This was tonight’s catch.
DH went fishing after work tonight and brought home these two beauties.
Prior to this year, I was a “fish snob” of sorts. My favorite salmon is Sockeye. Sadly, these fish are not Sockeye, these are Pink salmon–specifically females.
This year there are no Sockeye salmon to be had. I find myself excited now that we have any fish at all–even if they are Pinks! My how things have changed. Earlier this month we were in Skagway, Alaska and enjoyed a Sockeye Salmon barbecue. This is our chef serving up this yummy salmon.
This fellow had a wonderful sauce that we added to our salmon on the plate. It was delicious. When asked, he was able to produce a copy of the recipe from his pocket.
In double boiler melt 1/2 lb butter
stir in well 2-3 cups brown sugar
add 1/4 cup lemon juice
1/4 cup pineapple juice
Note: For pork chops or ham, add: 1/4 cup soy sauce and garlic salt
I am sure this sauce won’t make our Pink salmon taste like Sockeye. However, this is the first fresh salmon of the season and I am sure it will be enjoyed just the same when we cook it up for supper.
What has happened to the Sockeye? Read the following borrowed from the CBC News site, published on August 13, 2009.
Scientists and others are scrambling to determine what happened to millions of sockeye salmon that defied their predictions and failed to return to the Fraser River this summer, leading to the closure of all the sockeye fishing on the river for the third year in a row.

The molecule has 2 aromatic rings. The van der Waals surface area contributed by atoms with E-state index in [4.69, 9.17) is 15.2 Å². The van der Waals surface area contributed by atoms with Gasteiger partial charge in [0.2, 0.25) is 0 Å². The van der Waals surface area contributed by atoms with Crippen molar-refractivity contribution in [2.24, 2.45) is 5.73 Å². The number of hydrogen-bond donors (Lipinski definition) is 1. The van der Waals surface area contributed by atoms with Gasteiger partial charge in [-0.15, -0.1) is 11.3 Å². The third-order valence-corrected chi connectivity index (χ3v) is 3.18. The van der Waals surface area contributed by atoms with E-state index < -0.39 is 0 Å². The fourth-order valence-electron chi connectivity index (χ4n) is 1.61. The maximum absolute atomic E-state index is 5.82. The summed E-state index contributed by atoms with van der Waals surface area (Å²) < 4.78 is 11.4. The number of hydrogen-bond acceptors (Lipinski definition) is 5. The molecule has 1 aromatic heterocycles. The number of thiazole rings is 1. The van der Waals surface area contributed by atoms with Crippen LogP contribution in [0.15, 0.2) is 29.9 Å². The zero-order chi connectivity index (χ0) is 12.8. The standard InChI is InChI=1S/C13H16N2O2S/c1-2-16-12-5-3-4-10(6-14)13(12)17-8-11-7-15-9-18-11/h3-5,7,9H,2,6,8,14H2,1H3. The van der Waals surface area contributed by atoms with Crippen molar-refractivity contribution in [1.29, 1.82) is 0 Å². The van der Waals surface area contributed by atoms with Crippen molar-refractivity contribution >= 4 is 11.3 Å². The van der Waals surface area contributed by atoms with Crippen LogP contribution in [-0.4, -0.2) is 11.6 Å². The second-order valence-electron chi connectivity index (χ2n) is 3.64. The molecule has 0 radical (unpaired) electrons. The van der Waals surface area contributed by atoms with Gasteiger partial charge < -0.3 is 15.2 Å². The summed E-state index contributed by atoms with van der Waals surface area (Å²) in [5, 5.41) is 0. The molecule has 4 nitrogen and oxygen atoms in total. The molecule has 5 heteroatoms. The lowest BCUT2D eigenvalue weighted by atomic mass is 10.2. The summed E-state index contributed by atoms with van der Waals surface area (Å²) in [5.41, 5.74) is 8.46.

After two of the leanest years on record, scientists had predicted a healthy return of sockeye in 2009. But the most recent numbers show this years’ Fraser River is only expected to be 600,000 fish, about seven percent of the original prediction of 8.7 million, making it perhaps the worst return on record.
The original prediction was largely based on the strong spawning year in 2005 and the salmon’s 4 year life cycle, but was considered to be accurate only 50 percent of the time.
…the cause of what is now three years of low returns is unclear.
Some experts blame warmer ocean and river temperatures, and declining food supplies in the open oceans for failing salmon runs.
But warmer temperatures can not fully explain the demise of so many fish.
Scientists, environmentalists, politicians, and fish farmers have been arguing for years about the impact salmon farms are having on young salmon fry, with many opponents of fish farms predicting sea lice from the industrial operations would decimate wild salmon stocks.
One thing is for sure, you can always count on the optimism of a fisherman. My DH is hopeful that next summer will yield the return of the elusive Sockeye.